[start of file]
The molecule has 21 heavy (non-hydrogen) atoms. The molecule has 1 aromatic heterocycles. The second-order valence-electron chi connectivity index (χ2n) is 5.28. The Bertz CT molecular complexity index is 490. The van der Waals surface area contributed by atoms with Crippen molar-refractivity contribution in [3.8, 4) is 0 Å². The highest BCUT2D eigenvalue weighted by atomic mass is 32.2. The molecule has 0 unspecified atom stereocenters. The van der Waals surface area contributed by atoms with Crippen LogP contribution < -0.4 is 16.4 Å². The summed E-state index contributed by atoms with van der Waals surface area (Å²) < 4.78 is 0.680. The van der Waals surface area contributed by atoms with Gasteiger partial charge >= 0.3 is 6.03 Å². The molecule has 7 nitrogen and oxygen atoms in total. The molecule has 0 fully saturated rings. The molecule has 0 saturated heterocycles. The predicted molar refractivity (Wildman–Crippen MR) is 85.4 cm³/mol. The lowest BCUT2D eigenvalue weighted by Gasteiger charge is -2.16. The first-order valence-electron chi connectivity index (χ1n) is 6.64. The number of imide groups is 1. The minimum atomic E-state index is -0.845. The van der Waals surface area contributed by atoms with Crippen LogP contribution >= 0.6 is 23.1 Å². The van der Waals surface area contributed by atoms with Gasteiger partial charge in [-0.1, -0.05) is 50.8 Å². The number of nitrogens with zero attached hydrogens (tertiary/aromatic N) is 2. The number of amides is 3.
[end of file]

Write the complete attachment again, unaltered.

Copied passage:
The molecule has 21 heavy (non-hydrogen) atoms. The molecule has 1 aromatic heterocycles. The second-order valence-electron chi connectivity index (χ2n) is 5.28. The Bertz CT molecular complexity index is 490. The van der Waals surface area contributed by atoms with Crippen molar-refractivity contribution in [3.8, 4) is 0 Å². The highest BCUT2D eigenvalue weighted by atomic mass is 32.2. The molecule has 0 unspecified atom stereocenters. The van der Waals surface area contributed by atoms with Crippen LogP contribution < -0.4 is 16.4 Å². The summed E-state index contributed by atoms with van der Waals surface area (Å²) < 4.78 is 0.680. The van der Waals surface area contributed by atoms with Gasteiger partial charge >= 0.3 is 6.03 Å². The molecule has 7 nitrogen and oxygen atoms in total. The molecule has 0 fully saturated rings. The molecule has 0 saturated heterocycles. The predicted molar refractivity (Wildman–Crippen MR) is 85.4 cm³/mol. The lowest BCUT2D eigenvalue weighted by Gasteiger charge is -2.16. The first-order valence-electron chi connectivity index (χ1n) is 6.64. The number of imide groups is 1. The minimum atomic E-state index is -0.845. The van der Waals surface area contributed by atoms with Crippen LogP contribution >= 0.6 is 23.1 Å². The van der Waals surface area contributed by atoms with Gasteiger partial charge in [-0.1, -0.05) is 50.8 Å². The number of nitrogens with zero attached hydrogens (tertiary/aromatic N) is 2. The number of amides is 3.